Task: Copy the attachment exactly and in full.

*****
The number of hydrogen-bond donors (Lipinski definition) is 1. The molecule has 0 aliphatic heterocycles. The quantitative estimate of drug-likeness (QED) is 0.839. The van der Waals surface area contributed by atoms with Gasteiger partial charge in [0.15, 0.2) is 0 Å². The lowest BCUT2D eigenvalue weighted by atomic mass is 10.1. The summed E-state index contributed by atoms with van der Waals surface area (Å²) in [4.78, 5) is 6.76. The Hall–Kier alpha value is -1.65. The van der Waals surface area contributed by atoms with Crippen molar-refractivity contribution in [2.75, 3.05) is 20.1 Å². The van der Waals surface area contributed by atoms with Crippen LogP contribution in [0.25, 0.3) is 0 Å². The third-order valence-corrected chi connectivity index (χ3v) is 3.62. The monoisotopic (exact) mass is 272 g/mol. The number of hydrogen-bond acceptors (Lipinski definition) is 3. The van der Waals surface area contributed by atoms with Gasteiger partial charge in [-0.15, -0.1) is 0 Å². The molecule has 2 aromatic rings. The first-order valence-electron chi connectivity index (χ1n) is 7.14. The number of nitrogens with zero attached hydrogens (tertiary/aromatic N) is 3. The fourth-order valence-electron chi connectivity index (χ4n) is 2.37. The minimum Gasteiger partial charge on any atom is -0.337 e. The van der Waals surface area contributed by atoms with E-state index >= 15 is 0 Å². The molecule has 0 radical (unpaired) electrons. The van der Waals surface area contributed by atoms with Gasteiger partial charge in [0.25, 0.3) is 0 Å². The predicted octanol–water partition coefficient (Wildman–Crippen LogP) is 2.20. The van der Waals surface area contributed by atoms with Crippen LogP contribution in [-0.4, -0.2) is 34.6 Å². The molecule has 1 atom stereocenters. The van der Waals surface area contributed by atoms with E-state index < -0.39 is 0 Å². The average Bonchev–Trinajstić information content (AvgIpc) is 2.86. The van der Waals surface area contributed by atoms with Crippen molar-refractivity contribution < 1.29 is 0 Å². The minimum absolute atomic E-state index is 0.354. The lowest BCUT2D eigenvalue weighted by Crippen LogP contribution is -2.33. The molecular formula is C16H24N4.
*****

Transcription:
The number of hydrogen-bond donors (Lipinski definition) is 1. The molecule has 0 aliphatic heterocycles. The quantitative estimate of drug-likeness (QED) is 0.839. The van der Waals surface area contributed by atoms with Gasteiger partial charge in [0.15, 0.2) is 0 Å². The lowest BCUT2D eigenvalue weighted by atomic mass is 10.1. The summed E-state index contributed by atoms with van der Waals surface area (Å²) in [4.78, 5) is 6.76. The Hall–Kier alpha value is -1.65. The van der Waals surface area contributed by atoms with Crippen molar-refractivity contribution in [2.75, 3.05) is 20.1 Å². The van der Waals surface area contributed by atoms with Crippen LogP contribution in [0.25, 0.3) is 0 Å². The third-order valence-corrected chi connectivity index (χ3v) is 3.62. The monoisotopic (exact) mass is 272 g/mol. The number of hydrogen-bond acceptors (Lipinski definition) is 3. The van der Waals surface area contributed by atoms with Gasteiger partial charge in [-0.15, -0.1) is 0 Å². The molecule has 2 aromatic rings. The first-order valence-electron chi connectivity index (χ1n) is 7.14. The number of nitrogens with zero attached hydrogens (tertiary/aromatic N) is 3. The fourth-order valence-electron chi connectivity index (χ4n) is 2.37. The minimum Gasteiger partial charge on any atom is -0.337 e. The van der Waals surface area contributed by atoms with E-state index >= 15 is 0 Å². The molecule has 0 radical (unpaired) electrons. The van der Waals surface area contributed by atoms with Gasteiger partial charge in [0.25, 0.3) is 0 Å². The predicted octanol–water partition coefficient (Wildman–Crippen LogP) is 2.20. The van der Waals surface area contributed by atoms with Crippen LogP contribution in [-0.4, -0.2) is 34.6 Å². The molecule has 1 atom stereocenters. The van der Waals surface area contributed by atoms with E-state index < -0.39 is 0 Å². The average Bonchev–Trinajstić information content (AvgIpc) is 2.86. The van der Waals surface area contributed by atoms with Crippen molar-refractivity contribution < 1.29 is 0 Å². The minimum absolute atomic E-state index is 0.354. The lowest BCUT2D eigenvalue weighted by Crippen LogP contribution is -2.33. The molecular formula is C16H24N4.